You’ve Landed Your First PA Gig – Now What?

Congratulations on getting hired for your first job as a production assistant. Before you step onto set as a PA, use these tips to fully prepare.
On set during a TV show production.

My goodness, just look at you! You’re positively radiant, glowing even. It’s undoubtedly been a long, trying few months, but here you are on the cusp of landing your first gig in the production world as a production assistant (or PA, for short). It’s an exciting time, albeit a trying one. At ECG, we pride ourselves on our dedication to fostering the growth and maturation of our new interns and PAs, helping them along their way to full-blown professionalism. By following a few easy pointers that we instill in all our new recruits, you can ace your first PA job with flying colors, while making a lasting impression on the crew at the same time (something that simply cannot be overvalued enough in this industry). So, what can you do to kick-ass in your first role on a real set?

1) Know what you’re getting into

As it is with any endeavor–from having to bathe your cat, to trying to explain “the cloud” to your parents, to the slightly less laborious task of your first major PA job–it is important to know what you’re getting into before you dive in headfirst. A PA’s job isn’t always pretty, and it’s certainly a far cry from your dream job of directing the next J.J. Abrams-produced, lens flare-heavy, blockbuster, but it’s an integral one that no production can live without.

When you are a PA, it is your job to do anything and everything to make sure that the shoot is running smoothly and on time, to be a well-oiled cog in the machine of the production. Sometimes, “anything and everything” can mean making sure that walkies are distributed to everyone in the crew; sometimes “anything and everything” can mean jumping in with the art team to help speed up a bit of set design; sometimes “anything and everything” can mean picking up garbage or making a coffee run. Each shoot is a totally different animal, so just be ready to tame it in whatever way is asked of you, and know that your responsibilities are myriad.

2) Be ready with the tools of the trade

Unlike most of the other departments of the production team, many of whom have to schlep gear to-and-from set, PAs generally don’t have to bring a lot with them to the shooting location. That said, once you get to set, that doesn’t necessarily mean you won’t be the one loading and unloading the gear for the other departments, but I digress…

An assortment of pens.

What you should have with you, however, is a small number of items that can and will set you apart from the other PAs. Pens, for instance: you can never have enough pens. In the controlled chaos of a set, you never know when a producer or crew member will need to jot something down or mark a measurement. Now, just imagine that scenario, the crew member scrambling for something to write with, and you coolly sliding them a pen to use. You’ll look so smooth, you might as well brush your shoulder off as you walk away. Also, having a pocket knife can be quite the lifesaver. Besides all of its usual helpfulness, you’ll never truly know the importance of having a pocket knife on you until you are asked to cut layout board or open boxes on the fly by the production manager. There is no fresher hell than having to do this with your bare hands, I assure you.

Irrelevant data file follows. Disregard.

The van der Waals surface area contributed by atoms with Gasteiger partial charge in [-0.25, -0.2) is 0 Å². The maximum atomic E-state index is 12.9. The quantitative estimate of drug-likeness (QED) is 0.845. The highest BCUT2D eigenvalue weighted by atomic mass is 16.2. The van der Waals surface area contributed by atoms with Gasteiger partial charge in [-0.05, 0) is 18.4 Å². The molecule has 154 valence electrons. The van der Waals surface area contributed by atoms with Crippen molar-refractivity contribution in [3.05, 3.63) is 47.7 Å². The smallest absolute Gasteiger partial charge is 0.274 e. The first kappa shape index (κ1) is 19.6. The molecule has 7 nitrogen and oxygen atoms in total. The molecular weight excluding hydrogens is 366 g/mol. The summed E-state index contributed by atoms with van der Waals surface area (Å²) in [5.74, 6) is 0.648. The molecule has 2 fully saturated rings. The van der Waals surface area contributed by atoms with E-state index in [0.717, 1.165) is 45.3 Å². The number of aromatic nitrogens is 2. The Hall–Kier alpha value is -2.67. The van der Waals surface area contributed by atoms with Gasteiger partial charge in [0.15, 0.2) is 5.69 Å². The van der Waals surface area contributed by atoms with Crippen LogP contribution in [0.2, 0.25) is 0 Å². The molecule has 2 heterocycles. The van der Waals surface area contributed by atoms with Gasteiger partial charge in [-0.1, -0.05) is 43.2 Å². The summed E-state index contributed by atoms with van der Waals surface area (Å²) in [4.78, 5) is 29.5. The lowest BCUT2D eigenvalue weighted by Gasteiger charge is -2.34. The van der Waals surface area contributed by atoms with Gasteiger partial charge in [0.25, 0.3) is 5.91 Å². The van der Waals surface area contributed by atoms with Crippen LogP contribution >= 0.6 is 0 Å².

Lastly, and this seems like an intuitive one, but wearing a belt is almost a MUST when you’re on set. More likely than not, you’ll be communicating with your team by walkie–pretty much standard operating procedure, right? Well, if you try going a whole day with a walkie latched to, say, some basketball shorts, or perhaps some looser cargo shorts, you’ll spend more time trying to hold your pants up than flying around to help the crew. Generally not a great look, especially on your first set. So make sure you keep those pants buckled up and ready to carry the weight of a walkie on your waistline.

3) Always be moving and helping out

One of the biggest mistakes you can make when you’re a PA is thinking that there isn’t something on set that needs to be done. Production is oftentimes a hurry up and wait kind of affair. Between moments of chaotic scrambling to set up the next shot or expedite a company move, you might have seemingly interminable periods where there simply isn’t a whole lot for a PA to do. Only–you guessed it–there actually is work to be done!

Use this time to do the small things and set yourself up for an easier wrap later on in the day. Do things like collecting garbage, consolidate production equipment and gear, and make sure that anyone else who has down time can fill out their paperwork. Also, if it seems like you’re in a bit of a lull, that usually means that other departments are hard at work on a task of their own. If you’ve finished all your other tasks, offer to jump in and help any way you can. Lastly, always ask your supervisor (usually the Production Coordinator or Manager) if there’s anything else they need. Being remembered as the proactive and exceedingly helpful PA is never a bad thing, young padawan.

4) Always have a positive and uplifting attitude

Above all else, the best way to make your mark on a production when you first start out as a PA is to simply have a smile on your face and a willingness to help out at every turn. People in any industry, but particularly in the production world, love to work with people they get along with. When the rest of the crew looks back on the production, make sure they remember you as the smiling, excited PA who was everywhere and always looking to help out. Building this kind of rapport will lead to more jobs, which will lead to more experience, which lead you one step closer to that directing gig you’ve always wanted. Still some ways away, but every step counts, right?

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